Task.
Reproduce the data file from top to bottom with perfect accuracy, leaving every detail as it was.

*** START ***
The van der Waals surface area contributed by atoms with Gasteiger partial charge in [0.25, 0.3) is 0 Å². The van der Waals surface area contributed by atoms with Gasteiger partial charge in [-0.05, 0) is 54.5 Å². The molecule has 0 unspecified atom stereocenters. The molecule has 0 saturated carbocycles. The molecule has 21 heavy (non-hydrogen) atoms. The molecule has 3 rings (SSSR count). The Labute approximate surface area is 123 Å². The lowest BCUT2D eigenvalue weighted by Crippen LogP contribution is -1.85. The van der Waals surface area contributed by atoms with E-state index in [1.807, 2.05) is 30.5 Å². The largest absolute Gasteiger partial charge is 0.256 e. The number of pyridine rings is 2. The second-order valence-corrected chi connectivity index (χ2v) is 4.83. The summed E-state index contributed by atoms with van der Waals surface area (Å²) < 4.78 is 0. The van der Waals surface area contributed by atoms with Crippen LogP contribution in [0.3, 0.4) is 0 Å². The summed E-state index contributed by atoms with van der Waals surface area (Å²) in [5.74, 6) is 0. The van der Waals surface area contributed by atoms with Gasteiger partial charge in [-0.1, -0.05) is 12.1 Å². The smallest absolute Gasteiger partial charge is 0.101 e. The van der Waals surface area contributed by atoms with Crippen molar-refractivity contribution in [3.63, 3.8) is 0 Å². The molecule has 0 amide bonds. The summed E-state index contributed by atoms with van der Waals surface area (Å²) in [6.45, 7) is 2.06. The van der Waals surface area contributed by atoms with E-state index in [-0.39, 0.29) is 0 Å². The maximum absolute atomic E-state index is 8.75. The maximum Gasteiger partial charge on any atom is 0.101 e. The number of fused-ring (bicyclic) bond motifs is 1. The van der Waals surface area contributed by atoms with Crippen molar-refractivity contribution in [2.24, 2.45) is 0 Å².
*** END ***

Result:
The van der Waals surface area contributed by atoms with Gasteiger partial charge in [0.25, 0.3) is 0 Å². The van der Waals surface area contributed by atoms with Gasteiger partial charge in [-0.05, 0) is 54.5 Å². The molecule has 0 unspecified atom stereocenters. The molecule has 0 saturated carbocycles. The molecule has 21 heavy (non-hydrogen) atoms. The molecule has 3 rings (SSSR count). The Labute approximate surface area is 123 Å². The lowest BCUT2D eigenvalue weighted by Crippen LogP contribution is -1.85. The van der Waals surface area contributed by atoms with E-state index in [1.807, 2.05) is 30.5 Å². The largest absolute Gasteiger partial charge is 0.256 e. The number of pyridine rings is 2. The second-order valence-corrected chi connectivity index (χ2v) is 4.83. The summed E-state index contributed by atoms with van der Waals surface area (Å²) < 4.78 is 0. The van der Waals surface area contributed by atoms with Crippen LogP contribution in [0.3, 0.4) is 0 Å². The summed E-state index contributed by atoms with van der Waals surface area (Å²) in [5.74, 6) is 0. The van der Waals surface area contributed by atoms with Gasteiger partial charge in [-0.1, -0.05) is 12.1 Å². The smallest absolute Gasteiger partial charge is 0.101 e. The van der Waals surface area contributed by atoms with Crippen molar-refractivity contribution in [3.63, 3.8) is 0 Å². The molecule has 0 amide bonds. The summed E-state index contributed by atoms with van der Waals surface area (Å²) in [6.45, 7) is 2.06. The van der Waals surface area contributed by atoms with E-state index in [-0.39, 0.29) is 0 Å². The maximum absolute atomic E-state index is 8.75. The maximum Gasteiger partial charge on any atom is 0.101 e. The number of fused-ring (bicyclic) bond motifs is 1. The van der Waals surface area contributed by atoms with Crippen molar-refractivity contribution in [2.24, 2.45) is 0 Å².